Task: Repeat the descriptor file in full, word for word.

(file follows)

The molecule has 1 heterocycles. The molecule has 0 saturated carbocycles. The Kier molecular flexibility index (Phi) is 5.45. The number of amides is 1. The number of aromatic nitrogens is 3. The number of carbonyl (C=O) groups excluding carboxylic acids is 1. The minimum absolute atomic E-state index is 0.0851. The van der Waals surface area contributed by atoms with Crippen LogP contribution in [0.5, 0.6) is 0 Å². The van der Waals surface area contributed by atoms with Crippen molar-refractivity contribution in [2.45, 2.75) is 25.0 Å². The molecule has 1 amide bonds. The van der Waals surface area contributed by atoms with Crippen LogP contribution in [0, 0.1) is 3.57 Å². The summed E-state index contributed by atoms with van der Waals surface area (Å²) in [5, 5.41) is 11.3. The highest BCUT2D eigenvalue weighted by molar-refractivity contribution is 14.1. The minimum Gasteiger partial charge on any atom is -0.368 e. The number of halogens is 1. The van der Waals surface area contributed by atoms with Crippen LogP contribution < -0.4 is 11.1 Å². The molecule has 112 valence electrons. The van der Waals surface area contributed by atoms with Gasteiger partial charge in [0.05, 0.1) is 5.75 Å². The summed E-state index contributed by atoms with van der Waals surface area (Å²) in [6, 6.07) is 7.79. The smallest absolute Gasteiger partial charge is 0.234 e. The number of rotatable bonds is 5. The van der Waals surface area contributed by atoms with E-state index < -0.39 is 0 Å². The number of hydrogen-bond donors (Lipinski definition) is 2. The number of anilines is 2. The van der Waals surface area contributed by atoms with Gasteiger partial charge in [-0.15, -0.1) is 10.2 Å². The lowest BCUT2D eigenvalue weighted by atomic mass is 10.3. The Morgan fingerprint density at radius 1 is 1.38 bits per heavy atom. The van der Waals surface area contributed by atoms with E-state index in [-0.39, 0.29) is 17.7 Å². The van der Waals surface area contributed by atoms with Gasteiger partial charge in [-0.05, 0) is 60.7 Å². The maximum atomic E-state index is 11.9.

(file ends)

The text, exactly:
The molecule has 1 heterocycles. The molecule has 0 saturated carbocycles. The Kier molecular flexibility index (Phi) is 5.45. The number of amides is 1. The number of aromatic nitrogens is 3. The number of carbonyl (C=O) groups excluding carboxylic acids is 1. The minimum absolute atomic E-state index is 0.0851. The van der Waals surface area contributed by atoms with Crippen LogP contribution in [0.5, 0.6) is 0 Å². The van der Waals surface area contributed by atoms with Crippen molar-refractivity contribution in [2.45, 2.75) is 25.0 Å². The molecule has 1 amide bonds. The van der Waals surface area contributed by atoms with Crippen LogP contribution in [0, 0.1) is 3.57 Å². The summed E-state index contributed by atoms with van der Waals surface area (Å²) in [5, 5.41) is 11.3. The highest BCUT2D eigenvalue weighted by molar-refractivity contribution is 14.1. The minimum Gasteiger partial charge on any atom is -0.368 e. The number of halogens is 1. The van der Waals surface area contributed by atoms with Crippen LogP contribution < -0.4 is 11.1 Å². The molecule has 112 valence electrons. The van der Waals surface area contributed by atoms with Gasteiger partial charge in [0.05, 0.1) is 5.75 Å². The summed E-state index contributed by atoms with van der Waals surface area (Å²) in [6, 6.07) is 7.79. The smallest absolute Gasteiger partial charge is 0.234 e. The number of rotatable bonds is 5. The van der Waals surface area contributed by atoms with E-state index < -0.39 is 0 Å². The number of hydrogen-bond donors (Lipinski definition) is 2. The number of anilines is 2. The van der Waals surface area contributed by atoms with Gasteiger partial charge in [-0.15, -0.1) is 10.2 Å². The lowest BCUT2D eigenvalue weighted by atomic mass is 10.3. The Morgan fingerprint density at radius 1 is 1.38 bits per heavy atom. The van der Waals surface area contributed by atoms with E-state index in [-0.39, 0.29) is 17.7 Å². The van der Waals surface area contributed by atoms with Gasteiger partial charge in [-0.05, 0) is 60.7 Å². The maximum atomic E-state index is 11.9.